There’s this peculiar phenomenon that we humans are guilty of. It’s like standing in a vast, echo-filled canyon and every word or action aimed at us bounces back a hundredfold, drowning us in a deluge of personal interpretation. “Is that comment about me?” “Did she look at me funny because of what I said yesterday?” Oh, the relentless echo of ego!
For instance, you’d laugh if I told you that there were times I even took it personally when my 2-year-old daughter used her body—and my clothes—as a canvas for her sharpie pen artistry. Here I was, thinking she was making a profound statement about our relationship when in reality, she was just being a toddler, expressing herself in the most direct way she knows.
When these waves hit, it feels like I’m inside one of those glass globes, snow swirling everywhere, obscuring the beautiful scene within. Instead of snowflakes, it’s judgments, assumptions, and misinterpretations obscuring my vision.
It seems there’s a committee in my head, not unlike a board of directors. Chairing this committee is Ms. Ego Ella, with members like Mr. Percy Personal, and Mrs. Rita Reacts-a-lot. Their favorite game? Taking everything personally.
Years back, I found myself wearing the heavy cloak of personalization when it came to my parents’ choices. Choices that, without a doubt, shaped parts of my life, but were made from their own perspectives, fears, and dreams. Looking back, I realize those choices were rarely about me, even though they impacted me.
Ms. Ego Ella loves to center herself. “Oh, that offhand comment from a coworker? Definitely about me.” Mr. Percy Personal will magnify any interaction, insisting there’s a hidden meaning aimed directly at him. Meanwhile, Mrs. Rita Reacts-a-lot… well, she’s the one ready to ignite at the slightest perceived offense.
But here’s the revelation: this committee is not the true me. They’re like an old radio show playing in the background. Recognizing their chatter is the first step towards muting them.
When someone lashes out, is short-tempered, or judgmental, it’s like they’re painting a picture, but not of you—of themselves. It’s a display of their current emotional state, past wounds, insecurities, and yes, their own personal committee. Imagine thinking you’re the main character in everyone’s story. Exhausting, isn’t it?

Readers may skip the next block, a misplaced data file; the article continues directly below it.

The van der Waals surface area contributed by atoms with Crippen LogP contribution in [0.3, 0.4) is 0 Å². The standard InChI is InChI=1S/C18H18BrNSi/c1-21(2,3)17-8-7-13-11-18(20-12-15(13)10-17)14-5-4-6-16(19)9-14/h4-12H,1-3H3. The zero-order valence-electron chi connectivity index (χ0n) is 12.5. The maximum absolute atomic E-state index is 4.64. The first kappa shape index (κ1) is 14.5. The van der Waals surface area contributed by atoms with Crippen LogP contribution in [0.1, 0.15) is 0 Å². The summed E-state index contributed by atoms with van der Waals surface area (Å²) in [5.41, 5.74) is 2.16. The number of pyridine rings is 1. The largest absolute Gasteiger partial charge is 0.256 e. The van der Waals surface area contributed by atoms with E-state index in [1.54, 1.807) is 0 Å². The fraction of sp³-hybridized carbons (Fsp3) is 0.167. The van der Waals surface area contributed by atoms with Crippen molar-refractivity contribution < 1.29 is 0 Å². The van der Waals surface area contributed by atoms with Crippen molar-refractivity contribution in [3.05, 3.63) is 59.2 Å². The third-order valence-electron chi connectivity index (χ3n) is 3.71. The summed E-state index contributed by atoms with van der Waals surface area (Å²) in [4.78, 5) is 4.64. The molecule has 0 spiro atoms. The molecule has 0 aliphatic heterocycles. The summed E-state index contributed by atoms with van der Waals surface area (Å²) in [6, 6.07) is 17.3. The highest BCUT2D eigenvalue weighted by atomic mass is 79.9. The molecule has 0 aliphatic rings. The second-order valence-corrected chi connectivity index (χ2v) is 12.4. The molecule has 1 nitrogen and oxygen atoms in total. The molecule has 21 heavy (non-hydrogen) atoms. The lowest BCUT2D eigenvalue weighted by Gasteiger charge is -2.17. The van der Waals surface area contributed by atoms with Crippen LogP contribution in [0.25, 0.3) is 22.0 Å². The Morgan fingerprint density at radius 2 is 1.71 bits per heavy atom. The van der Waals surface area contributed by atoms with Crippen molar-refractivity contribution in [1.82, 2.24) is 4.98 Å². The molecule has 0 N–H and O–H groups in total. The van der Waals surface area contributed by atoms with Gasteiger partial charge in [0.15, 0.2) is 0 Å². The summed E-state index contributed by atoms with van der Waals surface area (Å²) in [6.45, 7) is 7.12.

So why the instant urge to wrap ourselves in another’s projection, wearing it like an ill-fitting garment? It’s that darn committee, making everything about us.
Taking things personally is more than just an individual quirk; it’s a collective habit. It forms barriers, creates conflicts, and hinders understanding. Every time we presume an action or word is about us, we lose an opportunity to connect, to empathize, to grow.
But, my dear reader, awareness is the sunbeam that pierces the snow globe’s storm. Understanding why we do this and realizing that it’s a mere habit—one that can be changed—is empowering.
When that committee starts its chatter, or when I feel the weight of another’s projection, I now choose to pause. I listen. I breathe. I seek the truth, not just my committee’s version of it. And the truth is often simple: it’s not about me.
Embracing this perspective doesn’t just lighten my emotional load; it builds bridges. It encourages dialogue. It fosters understanding. If we all commit to this shift, just imagine the world we’d create. A world where we listen more than we presume, where we seek to understand before being understood.
Perhaps you’ve recognized your own “Take Things Personally” Committee. Next time they convene, I invite you to pause and redirect your attention towards compassion and understanding. It’s a journey, but one worth embarking on. And trust me, the view is much clearer outside the echo chamber.
Until we meet again, remember: you have the power to change the channel of your thoughts at any time.